Anne supported the Acts of Union of 1707, which united the crowns of England and Scotland into one country. The United Kingdom was born. She also successfully laid the way for George I to succeed her, while never letting him visit England during her reign, in case his presence threatened her power.
Queen Anne receiving the articles of the Acts of Union between England and Scotland by Valentine Green after Johann Gerhard Huck, 1786 © Historic Royal Palaces
Queen Anne did all this while disabled by her poor health, and while negotiating an increasingly difficult relationship with Lady Sarah Churchill.
The death of her beloved husband Prince George at Kensington Palace from severe asthma on 28 October 1708 left her devastated. It was only with great reluctance, after the insistence of Lady Sarah, that she abandoned her vigil by his body.
Anne resented these intrusive actions, yet Sarah continued to try to control and undermine the queen as she mourned, a mistake that further divided this once strong friendship.
As, James Brydges, Duke of Chandos, described it: ‘His death has flung the Queen into an unspeakable grief, She never left him till he was dead, but continued kissing him the moment the breath went out of his body.’
Queen Anne and Prince George of Denmark, Royal Collection Trust / © Her Majesty Queen Elizabeth II
Sarah had been Anne’s ‘favourite’, her closest friend who was also her political advisor and fixer. Wielding power on the monarch’s behalf, a favourite could accrue money and influence for themselves and their family.
The growing divide between Sarah and Anne during her reign was filled by another woman who gave the queen the support and friendship she needed, Sarah’s cousin, Abigail Hill.
Anne oversaw Abigail’s rise from bedchamber woman to royal favourite.
In 1707 Anne was present at Abigail’s advantageous, but secret, marriage to Samuel Masham, who was an army officer who was groom of the bedchamber to Prince George, and gave her £2,000 as a dowry. Anne’s further favour towards Abigail, including a luxurious redecoration of her apartments at Kensington Palace, provoked the volatile Sarah’s fury.
Abigail may have begun her royal service as a close servant, dressing and waiting on the Queen, but she soon wielded great political influence. She was a close ally of the politician Robert Harley, a political rival to the Marlboroughs. Samuel Masham may even have married Abigail because of the influence she now had over the Queen.
Abigail Hill, Lady Masham, © Philip Mould Ltd, London/Bridgeman Images
Anne and Sarah had their final, terrible, argument on 6 April 1710 at Kensington Palace. Anne refused to answer Sarah’s furious words, insisting that anything she had to say could be put in writing.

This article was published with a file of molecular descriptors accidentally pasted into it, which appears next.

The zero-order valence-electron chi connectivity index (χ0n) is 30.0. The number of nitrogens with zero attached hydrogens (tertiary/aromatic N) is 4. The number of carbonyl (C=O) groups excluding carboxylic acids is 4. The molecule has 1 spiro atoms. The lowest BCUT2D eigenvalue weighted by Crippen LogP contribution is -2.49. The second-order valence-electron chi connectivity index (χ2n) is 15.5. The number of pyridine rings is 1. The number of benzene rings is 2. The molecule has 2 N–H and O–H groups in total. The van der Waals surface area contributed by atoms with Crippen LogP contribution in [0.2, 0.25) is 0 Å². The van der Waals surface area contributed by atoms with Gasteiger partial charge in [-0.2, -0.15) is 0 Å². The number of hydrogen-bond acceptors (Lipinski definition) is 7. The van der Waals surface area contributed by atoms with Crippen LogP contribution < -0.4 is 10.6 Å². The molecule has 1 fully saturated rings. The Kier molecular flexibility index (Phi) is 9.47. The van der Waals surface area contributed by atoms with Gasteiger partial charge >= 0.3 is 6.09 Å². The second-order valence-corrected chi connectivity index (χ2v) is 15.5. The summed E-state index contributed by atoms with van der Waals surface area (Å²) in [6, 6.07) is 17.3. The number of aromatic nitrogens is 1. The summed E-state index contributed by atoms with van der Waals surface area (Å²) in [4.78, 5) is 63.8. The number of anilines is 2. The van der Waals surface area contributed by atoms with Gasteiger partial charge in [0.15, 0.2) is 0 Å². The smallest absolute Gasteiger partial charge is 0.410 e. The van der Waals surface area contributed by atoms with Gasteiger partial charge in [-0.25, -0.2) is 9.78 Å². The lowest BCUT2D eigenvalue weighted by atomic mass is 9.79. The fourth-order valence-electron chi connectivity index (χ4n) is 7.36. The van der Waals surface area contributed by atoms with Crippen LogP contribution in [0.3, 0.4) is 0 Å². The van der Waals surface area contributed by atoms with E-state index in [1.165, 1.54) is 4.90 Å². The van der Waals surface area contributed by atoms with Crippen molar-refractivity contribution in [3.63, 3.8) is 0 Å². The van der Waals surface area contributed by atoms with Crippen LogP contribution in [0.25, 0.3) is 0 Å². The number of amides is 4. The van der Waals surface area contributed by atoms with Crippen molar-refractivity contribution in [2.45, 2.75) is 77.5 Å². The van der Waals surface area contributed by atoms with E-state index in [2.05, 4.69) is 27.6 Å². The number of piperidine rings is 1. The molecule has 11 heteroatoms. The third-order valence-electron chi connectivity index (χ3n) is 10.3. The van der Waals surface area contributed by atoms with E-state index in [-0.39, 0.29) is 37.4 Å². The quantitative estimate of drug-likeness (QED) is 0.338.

Sarah then attempted to blackmail the Queen. While Anne had destroyed the letters from Sarah writing as ‘Mrs Freeman’, Sarah had kept Anne’s letters as ‘Mrs Morley’, and now threatened to publish them.
Sarah’s political allies spread rumours that Anne and Abigail’s relationship was physical, talking of ‘dark deeds at night’. In doing so, Sarah ensured her own notoriety and influenced history’s view of Anne forever.
As sovereign, Anne used the King’s State Apartments at Kensington Palace, not the Queen’s.
On Friday, 30 July 1714, Anne had a series of severe strokes.
Her doctors treated her with bleeding, blistering, hot irons and garlic on her feet, an appalling treatment that caused the dying Queen great pain.
On Saturday, the Privy Council invited Georg Ludwig of Hanover to come to England as soon as possible as it was obvious the Queen's end was near.
Anne died at 7:45 am on Sunday, 1 August 1714, aged 49, at Kensington Palace.
The last of the Stuarts, her body lay at the palace for three weeks. Her funeral on 24 August 1714 was held at Westminster Abbey, where she is buried.
Queen Anne, © National Portrait Gallery, London
Queen Anne left no clear will: perhaps her fear of death meant she could not bring herself to sign one, yet she left her country changed forever.
She created the United Kingdom as we know it today and prepared the way for the Hanoverians, the dynasty of the Georgians, who ruled Britain until Queen Victoria.
Queen Anne worked with a new kind of monarchy that we recognise today. No longer would monarchs rule by the divine right of kings, a belief that led her grandfather, Charles I, to the scaffold. Instead, monarchs ruled in conjunction with parliament.
Queen Anne commissioned the huge oak reredos (altar backdrop) in the Chapel Royal, Hampton Court.
Queen Anne's legacy can be seen in her decoration of The Queen's Apartments, her transformation of the Chapel Royal and the East Front gardens at Hampton Court Palace. At Kensington Palace, she built The Orangery, as a greenhouse where she held balls.
Anne’s reign created modern Britain, and today at Kensington Palace and Hampton Court Palace you can walk in her footsteps in the places where this great queen lived, loved and ruled.
The Queen's Drawing Room painted ceiling at Hampton Court Palace, showing Anne surrounded by a host of personified virtues, © Historic Royal Palaces